Now feels like a pretty good time to consider stretching out strategically from centralized social media outlets—not getting rid of them entirely, but putting in the time to actually own your audience. Most likely, that means a shift in your content strategy.

It might be worth experimenting more with acquisition through email, doubling down on your private network offerings, beefing up your search engine prowess, or emphasizing other social networks that you might have previously ignored. If you do choose to keep Facebook near the top of your list, you may want to recommend to your users that they follow the steps highlighted in this Next Web article, so that they see your latest content near the top. (Either that, or you may want to seriously discuss a budget for promoting content through the platform, if you haven’t already.)

Ultimately, centralized content distribution, as highlighted by Facebook, is a trend of the current era of the internet—one that Medium and Twitter founder Ev Williams recently compared to the monopolization of the railroad system. It’s seen as such a big problem in some circles that the inventor of the World Wide Web, Tim Berners-Lee, has been working with a number of digital activists to figure out a model that better distributes the internet’s power.

“The web is already decentralized,” Berners-Lee told The New York Times last month. “The problem is the dominance of one search engine, one big social network, one Twitter for microblogging. We don’t have a technology problem, we have a social problem.”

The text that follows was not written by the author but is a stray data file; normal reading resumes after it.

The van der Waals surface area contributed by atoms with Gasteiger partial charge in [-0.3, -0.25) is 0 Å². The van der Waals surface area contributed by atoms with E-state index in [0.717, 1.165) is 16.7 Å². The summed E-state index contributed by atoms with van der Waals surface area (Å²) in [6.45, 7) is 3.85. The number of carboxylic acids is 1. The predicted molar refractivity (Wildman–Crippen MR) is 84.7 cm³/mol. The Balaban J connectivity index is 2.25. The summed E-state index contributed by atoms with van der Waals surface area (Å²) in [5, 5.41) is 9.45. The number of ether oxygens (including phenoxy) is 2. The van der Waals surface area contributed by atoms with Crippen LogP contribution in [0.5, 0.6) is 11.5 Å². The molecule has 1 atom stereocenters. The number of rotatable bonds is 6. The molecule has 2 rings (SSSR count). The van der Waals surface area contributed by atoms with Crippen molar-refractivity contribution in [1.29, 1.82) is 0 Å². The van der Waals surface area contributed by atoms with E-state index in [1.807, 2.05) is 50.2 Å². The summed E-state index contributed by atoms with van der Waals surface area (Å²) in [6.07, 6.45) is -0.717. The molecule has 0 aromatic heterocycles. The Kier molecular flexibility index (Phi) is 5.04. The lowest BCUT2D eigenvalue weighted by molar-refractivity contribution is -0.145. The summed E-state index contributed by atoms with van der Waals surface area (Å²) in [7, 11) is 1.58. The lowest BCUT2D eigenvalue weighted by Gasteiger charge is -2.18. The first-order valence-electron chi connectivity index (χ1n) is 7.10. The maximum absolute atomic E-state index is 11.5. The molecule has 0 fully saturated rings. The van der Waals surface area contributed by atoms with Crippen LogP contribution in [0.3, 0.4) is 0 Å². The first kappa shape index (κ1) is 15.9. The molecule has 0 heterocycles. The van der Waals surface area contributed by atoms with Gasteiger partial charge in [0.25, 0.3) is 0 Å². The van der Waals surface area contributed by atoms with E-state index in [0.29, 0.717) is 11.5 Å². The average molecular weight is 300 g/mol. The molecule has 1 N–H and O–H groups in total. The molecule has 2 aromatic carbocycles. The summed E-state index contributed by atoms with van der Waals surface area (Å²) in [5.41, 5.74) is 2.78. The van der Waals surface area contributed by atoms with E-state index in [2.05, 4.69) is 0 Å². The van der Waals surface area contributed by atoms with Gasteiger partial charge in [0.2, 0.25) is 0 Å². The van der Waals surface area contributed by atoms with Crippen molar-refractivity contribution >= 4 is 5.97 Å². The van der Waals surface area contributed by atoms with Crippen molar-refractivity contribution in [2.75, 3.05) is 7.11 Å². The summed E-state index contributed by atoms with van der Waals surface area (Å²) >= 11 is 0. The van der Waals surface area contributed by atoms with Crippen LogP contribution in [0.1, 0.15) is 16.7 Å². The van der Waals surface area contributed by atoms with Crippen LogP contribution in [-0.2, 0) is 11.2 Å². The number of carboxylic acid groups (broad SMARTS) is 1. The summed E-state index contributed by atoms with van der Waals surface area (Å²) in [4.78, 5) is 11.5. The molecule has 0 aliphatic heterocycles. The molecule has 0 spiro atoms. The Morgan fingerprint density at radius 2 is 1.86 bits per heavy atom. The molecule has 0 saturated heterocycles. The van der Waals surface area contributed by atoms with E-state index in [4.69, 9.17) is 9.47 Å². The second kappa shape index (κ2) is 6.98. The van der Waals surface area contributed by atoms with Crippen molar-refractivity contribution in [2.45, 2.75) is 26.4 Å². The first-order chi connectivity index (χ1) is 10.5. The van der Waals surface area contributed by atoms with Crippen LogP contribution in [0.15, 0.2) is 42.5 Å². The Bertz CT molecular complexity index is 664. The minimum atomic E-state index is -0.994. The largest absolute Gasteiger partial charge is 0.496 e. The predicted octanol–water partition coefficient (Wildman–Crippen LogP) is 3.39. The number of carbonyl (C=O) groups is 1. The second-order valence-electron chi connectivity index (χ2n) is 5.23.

So where does this deeper intellectual conversation put association marketing and communications professionals charged with spreading an association’s message? To me, the solution is clear: Lean too hard on one social network or digital platform and you’re bound to get burned. Instead, try a host of options and vary your tactics.

In an era of increasing media centralization, you can’t rely on just one road, or even two. Instead, your delivery trucks need a presence on as many of the big paths as you can afford. That’s doubly true if you choose to avoid toll roads altogether.

And in case you hadn’t noticed, Facebook has become a toll road.

Facebook made a lot of brands unhappy last week. (Rick Wilking/Reuters)

Ernie Smith

By Ernie Smith

Ernie Smith is a former senior editor for Associations Now. MORE